‘Rebel attack’ no cause for concern-PNP, AFP Two-day strike in Bicol fails to cripple transport LATEST STORIES MOST READ Back on track Sports Related Videospowered by AdSparcRead Next DA eyes importing ‘galunggong’ anew TORONTO, ONTARIO – JUNE 02: Kawhi Leonard #2 of the Toronto Raptors is defended by Klay Thompson #11 of the Golden State Warriors in the first half during Game Two of the 2019 NBA Finals at Scotiabank Arena on June 02, 2019 in Toronto, Canada. NOTE TO USER: User expressly acknowledges and agrees that, by downloading and or using this photograph, User is consenting to the terms and conditions of the Getty Images License Agreement. Gregory Shamus/Getty Images/AFPKawhi Leonard has 16 points, Fred VanVleet has come off the bench to score 12 and the Toronto Raptors lead the Golden State Warriors 59-54 at halftime of Game 2 of the NBA Finals.The Raptors led by as many as 12 before the Warriors made a dent in the deficit late in the half.ADVERTISEMENT Catholic schools seek legislated pay hike, too Private companies step in to help SEA Games hosting Ethel Booba twits Mocha over 2 toilets in one cubicle at SEA Games venue Who are Filipinos rooting for in the NBA Finals? PLAY LIST 01:43Who are Filipinos rooting for in the NBA Finals?03:12Kevin Durant out with Achilles injury; to undergo MRI on Tuesday01:48NBA: Kawhi, George seek more for Clippers than beating Lakers02:42PH underwater hockey team aims to make waves in SEA Games01:44Philippines marks anniversary of massacre with calls for justice01:19Fire erupts in Barangay Tatalon in Quezon City01:07Trump talks impeachment while meeting NCAA athletes02:49World-class track facilities installed at NCC for SEA Games02:11Trump awards medals to Jon Voight, Alison Krauss PDEA chief backs Robredo in revealing ‘discoveries’ on drug war Klay Thompson has 18 points and Stephen Curry made his last four shots —after an 0 for 6 start— to get to 16 by halftime for Golden State.The Warriors started 9 for 33 from the floor — 27 percent. They then made their last seven shots of the half.FEATURED STORIESSPORTSPrivate companies step in to help SEA Games hostingSPORTSPalace wants Cayetano’s PHISGOC Foundation probed over corruption chargesSPORTSSingapore latest to raise issue on SEA Games food, logistics Don’t miss out on the latest news and information. Cayetano: Senate, Drilon to be blamed for SEA Games mess View comments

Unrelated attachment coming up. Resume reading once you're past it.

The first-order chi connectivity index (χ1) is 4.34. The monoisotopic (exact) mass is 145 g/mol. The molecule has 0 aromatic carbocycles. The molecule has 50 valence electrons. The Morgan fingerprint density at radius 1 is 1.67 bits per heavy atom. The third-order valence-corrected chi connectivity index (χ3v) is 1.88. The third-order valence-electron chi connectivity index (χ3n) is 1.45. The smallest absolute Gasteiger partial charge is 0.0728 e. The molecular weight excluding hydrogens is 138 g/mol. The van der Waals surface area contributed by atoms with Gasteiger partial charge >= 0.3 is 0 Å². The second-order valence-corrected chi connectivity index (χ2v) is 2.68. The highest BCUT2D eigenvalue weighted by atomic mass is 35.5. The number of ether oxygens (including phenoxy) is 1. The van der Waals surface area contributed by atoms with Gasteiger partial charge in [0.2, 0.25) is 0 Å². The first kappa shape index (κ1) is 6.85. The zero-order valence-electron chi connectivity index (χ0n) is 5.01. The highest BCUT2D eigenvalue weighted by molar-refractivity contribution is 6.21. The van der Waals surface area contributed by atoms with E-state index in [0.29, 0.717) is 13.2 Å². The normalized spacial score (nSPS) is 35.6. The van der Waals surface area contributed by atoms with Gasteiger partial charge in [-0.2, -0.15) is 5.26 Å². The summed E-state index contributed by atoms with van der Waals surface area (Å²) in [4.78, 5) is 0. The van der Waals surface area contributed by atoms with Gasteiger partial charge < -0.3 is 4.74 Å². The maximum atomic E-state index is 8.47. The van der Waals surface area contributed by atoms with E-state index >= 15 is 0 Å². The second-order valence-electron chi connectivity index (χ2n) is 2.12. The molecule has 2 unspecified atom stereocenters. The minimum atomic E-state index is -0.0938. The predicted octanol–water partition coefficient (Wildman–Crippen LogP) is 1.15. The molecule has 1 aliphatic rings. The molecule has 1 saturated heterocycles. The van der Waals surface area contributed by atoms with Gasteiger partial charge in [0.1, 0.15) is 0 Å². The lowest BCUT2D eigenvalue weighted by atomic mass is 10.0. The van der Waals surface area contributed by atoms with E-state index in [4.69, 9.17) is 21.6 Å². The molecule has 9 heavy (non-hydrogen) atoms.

Newcastle legend Shearer: Almiron has no confidence whatsoeverby Paul Vegasa month agoSend to a friendShare the loveToon legend Alan Shearer was unimpressed by Newcastle United’s performance in their 0-0 draw with Brighton.United had chances to win but they had far inferior possession statistics and were indebted to Fabian Schar for keeping out Aaron Mooy’s shot. Even the late introduction of Andy Carroll to attempt to spark the team into life didn’t work. Analysing the match, Shearer said of his former side: “You can see why both of these teams are struggling to score. I thought it was a poor game. Brighton were the better team, Newcastle were really poor.“But still had two very, very good chances they should have scored from. The first one Almiron had no confidence whatsoever. I never fancied him to score. He desperately needs a goal, still hasn’t scored.“And then Joelinton finds himself eight yards out and with a free header (from a corner). He should score.” About the authorPaul VegasShare the loveHave your say